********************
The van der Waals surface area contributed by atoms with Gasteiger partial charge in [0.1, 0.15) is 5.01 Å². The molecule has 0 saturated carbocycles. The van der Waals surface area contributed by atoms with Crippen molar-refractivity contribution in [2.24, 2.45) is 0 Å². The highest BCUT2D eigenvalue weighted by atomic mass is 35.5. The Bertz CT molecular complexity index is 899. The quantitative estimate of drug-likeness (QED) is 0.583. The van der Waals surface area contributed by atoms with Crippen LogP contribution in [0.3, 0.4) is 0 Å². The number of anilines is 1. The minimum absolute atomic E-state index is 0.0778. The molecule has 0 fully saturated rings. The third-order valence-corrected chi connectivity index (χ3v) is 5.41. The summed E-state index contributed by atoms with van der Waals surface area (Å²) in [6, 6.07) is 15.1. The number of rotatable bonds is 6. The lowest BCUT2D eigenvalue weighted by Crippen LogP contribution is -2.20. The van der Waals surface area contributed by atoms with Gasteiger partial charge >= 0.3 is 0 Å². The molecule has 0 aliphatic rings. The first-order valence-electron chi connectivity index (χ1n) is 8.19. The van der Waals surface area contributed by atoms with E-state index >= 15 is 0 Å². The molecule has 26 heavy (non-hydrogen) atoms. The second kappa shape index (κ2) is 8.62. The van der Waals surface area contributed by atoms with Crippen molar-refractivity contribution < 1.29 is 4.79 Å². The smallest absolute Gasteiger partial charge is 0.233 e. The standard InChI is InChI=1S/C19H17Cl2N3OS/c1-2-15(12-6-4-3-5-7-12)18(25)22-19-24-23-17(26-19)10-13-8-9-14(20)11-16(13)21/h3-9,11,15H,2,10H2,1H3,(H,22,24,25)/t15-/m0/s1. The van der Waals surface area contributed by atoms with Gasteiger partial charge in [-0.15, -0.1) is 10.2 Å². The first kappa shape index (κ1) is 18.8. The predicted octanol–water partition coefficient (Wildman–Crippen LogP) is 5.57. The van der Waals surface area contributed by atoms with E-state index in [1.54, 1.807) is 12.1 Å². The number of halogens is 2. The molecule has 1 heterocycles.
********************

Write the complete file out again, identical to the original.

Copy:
The van der Waals surface area contributed by atoms with Gasteiger partial charge in [0.1, 0.15) is 5.01 Å². The molecule has 0 saturated carbocycles. The van der Waals surface area contributed by atoms with Crippen molar-refractivity contribution in [2.24, 2.45) is 0 Å². The highest BCUT2D eigenvalue weighted by atomic mass is 35.5. The Bertz CT molecular complexity index is 899. The quantitative estimate of drug-likeness (QED) is 0.583. The van der Waals surface area contributed by atoms with Crippen LogP contribution in [0.3, 0.4) is 0 Å². The number of anilines is 1. The minimum absolute atomic E-state index is 0.0778. The molecule has 0 fully saturated rings. The third-order valence-corrected chi connectivity index (χ3v) is 5.41. The summed E-state index contributed by atoms with van der Waals surface area (Å²) in [6, 6.07) is 15.1. The number of rotatable bonds is 6. The lowest BCUT2D eigenvalue weighted by Crippen LogP contribution is -2.20. The van der Waals surface area contributed by atoms with Gasteiger partial charge >= 0.3 is 0 Å². The molecule has 0 aliphatic rings. The first-order valence-electron chi connectivity index (χ1n) is 8.19. The van der Waals surface area contributed by atoms with E-state index >= 15 is 0 Å². The molecule has 26 heavy (non-hydrogen) atoms. The second kappa shape index (κ2) is 8.62. The van der Waals surface area contributed by atoms with Crippen molar-refractivity contribution < 1.29 is 4.79 Å². The smallest absolute Gasteiger partial charge is 0.233 e. The standard InChI is InChI=1S/C19H17Cl2N3OS/c1-2-15(12-6-4-3-5-7-12)18(25)22-19-24-23-17(26-19)10-13-8-9-14(20)11-16(13)21/h3-9,11,15H,2,10H2,1H3,(H,22,24,25)/t15-/m0/s1. The van der Waals surface area contributed by atoms with Gasteiger partial charge in [-0.15, -0.1) is 10.2 Å². The first kappa shape index (κ1) is 18.8. The predicted octanol–water partition coefficient (Wildman–Crippen LogP) is 5.57. The van der Waals surface area contributed by atoms with E-state index in [1.54, 1.807) is 12.1 Å². The number of halogens is 2. The molecule has 1 heterocycles.